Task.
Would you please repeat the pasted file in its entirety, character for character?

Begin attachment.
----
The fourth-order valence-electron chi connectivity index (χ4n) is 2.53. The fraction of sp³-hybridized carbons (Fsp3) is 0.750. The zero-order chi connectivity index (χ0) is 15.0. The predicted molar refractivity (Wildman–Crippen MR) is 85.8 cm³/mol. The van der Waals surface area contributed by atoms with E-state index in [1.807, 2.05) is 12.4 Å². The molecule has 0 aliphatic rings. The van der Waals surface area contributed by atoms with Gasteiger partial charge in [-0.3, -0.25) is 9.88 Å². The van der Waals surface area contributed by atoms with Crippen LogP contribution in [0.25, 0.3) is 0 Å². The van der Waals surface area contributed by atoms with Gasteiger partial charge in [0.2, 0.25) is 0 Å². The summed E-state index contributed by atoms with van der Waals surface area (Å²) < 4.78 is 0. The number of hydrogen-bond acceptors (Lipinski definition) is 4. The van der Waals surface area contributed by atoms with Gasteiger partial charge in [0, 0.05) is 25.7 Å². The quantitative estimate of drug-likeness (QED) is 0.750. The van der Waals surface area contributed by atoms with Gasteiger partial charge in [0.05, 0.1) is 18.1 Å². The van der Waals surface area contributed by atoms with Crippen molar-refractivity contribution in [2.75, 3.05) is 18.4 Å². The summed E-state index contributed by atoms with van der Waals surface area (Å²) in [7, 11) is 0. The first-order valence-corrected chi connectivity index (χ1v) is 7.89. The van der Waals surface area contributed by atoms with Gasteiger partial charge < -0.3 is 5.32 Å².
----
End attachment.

The fourth-order valence-electron chi connectivity index (χ4n) is 2.53. The fraction of sp³-hybridized carbons (Fsp3) is 0.750. The zero-order chi connectivity index (χ0) is 15.0. The predicted molar refractivity (Wildman–Crippen MR) is 85.8 cm³/mol. The van der Waals surface area contributed by atoms with E-state index in [1.807, 2.05) is 12.4 Å². The molecule has 0 aliphatic rings. The van der Waals surface area contributed by atoms with Gasteiger partial charge in [-0.3, -0.25) is 9.88 Å². The van der Waals surface area contributed by atoms with Crippen LogP contribution in [0.25, 0.3) is 0 Å². The van der Waals surface area contributed by atoms with Gasteiger partial charge in [0.2, 0.25) is 0 Å². The summed E-state index contributed by atoms with van der Waals surface area (Å²) < 4.78 is 0. The number of hydrogen-bond acceptors (Lipinski definition) is 4. The van der Waals surface area contributed by atoms with Gasteiger partial charge in [0, 0.05) is 25.7 Å². The quantitative estimate of drug-likeness (QED) is 0.750. The van der Waals surface area contributed by atoms with Gasteiger partial charge in [0.05, 0.1) is 18.1 Å². The van der Waals surface area contributed by atoms with Crippen molar-refractivity contribution in [2.75, 3.05) is 18.4 Å². The summed E-state index contributed by atoms with van der Waals surface area (Å²) in [7, 11) is 0. The first-order valence-corrected chi connectivity index (χ1v) is 7.89. The van der Waals surface area contributed by atoms with Gasteiger partial charge < -0.3 is 5.32 Å².